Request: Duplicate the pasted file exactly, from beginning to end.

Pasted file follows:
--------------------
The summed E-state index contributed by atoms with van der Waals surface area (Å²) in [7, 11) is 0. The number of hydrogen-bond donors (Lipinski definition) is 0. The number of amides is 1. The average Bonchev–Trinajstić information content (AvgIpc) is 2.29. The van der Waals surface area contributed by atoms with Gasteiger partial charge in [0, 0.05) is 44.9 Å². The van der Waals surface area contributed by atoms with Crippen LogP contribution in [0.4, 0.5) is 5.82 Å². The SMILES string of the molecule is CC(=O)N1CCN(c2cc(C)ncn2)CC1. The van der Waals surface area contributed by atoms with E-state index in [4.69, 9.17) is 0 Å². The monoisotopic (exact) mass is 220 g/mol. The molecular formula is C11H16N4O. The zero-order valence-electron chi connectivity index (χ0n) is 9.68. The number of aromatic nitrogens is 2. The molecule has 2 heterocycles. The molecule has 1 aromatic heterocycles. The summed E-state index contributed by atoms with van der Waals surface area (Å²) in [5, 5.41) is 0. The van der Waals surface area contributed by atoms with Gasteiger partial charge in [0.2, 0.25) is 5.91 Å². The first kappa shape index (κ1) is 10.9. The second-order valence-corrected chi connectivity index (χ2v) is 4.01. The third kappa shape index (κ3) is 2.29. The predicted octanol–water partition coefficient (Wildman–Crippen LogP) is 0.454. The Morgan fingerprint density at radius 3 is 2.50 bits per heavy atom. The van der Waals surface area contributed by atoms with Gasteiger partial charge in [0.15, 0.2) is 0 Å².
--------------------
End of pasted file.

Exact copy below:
The summed E-state index contributed by atoms with van der Waals surface area (Å²) in [7, 11) is 0. The number of hydrogen-bond donors (Lipinski definition) is 0. The number of amides is 1. The average Bonchev–Trinajstić information content (AvgIpc) is 2.29. The van der Waals surface area contributed by atoms with Gasteiger partial charge in [0, 0.05) is 44.9 Å². The van der Waals surface area contributed by atoms with Crippen LogP contribution in [0.4, 0.5) is 5.82 Å². The SMILES string of the molecule is CC(=O)N1CCN(c2cc(C)ncn2)CC1. The van der Waals surface area contributed by atoms with E-state index in [4.69, 9.17) is 0 Å². The monoisotopic (exact) mass is 220 g/mol. The molecular formula is C11H16N4O. The zero-order valence-electron chi connectivity index (χ0n) is 9.68. The number of aromatic nitrogens is 2. The molecule has 2 heterocycles. The molecule has 1 aromatic heterocycles. The summed E-state index contributed by atoms with van der Waals surface area (Å²) in [5, 5.41) is 0. The van der Waals surface area contributed by atoms with Gasteiger partial charge in [0.2, 0.25) is 5.91 Å². The first kappa shape index (κ1) is 10.9. The second-order valence-corrected chi connectivity index (χ2v) is 4.01. The third kappa shape index (κ3) is 2.29. The predicted octanol–water partition coefficient (Wildman–Crippen LogP) is 0.454. The Morgan fingerprint density at radius 3 is 2.50 bits per heavy atom. The van der Waals surface area contributed by atoms with Gasteiger partial charge in [0.15, 0.2) is 0 Å².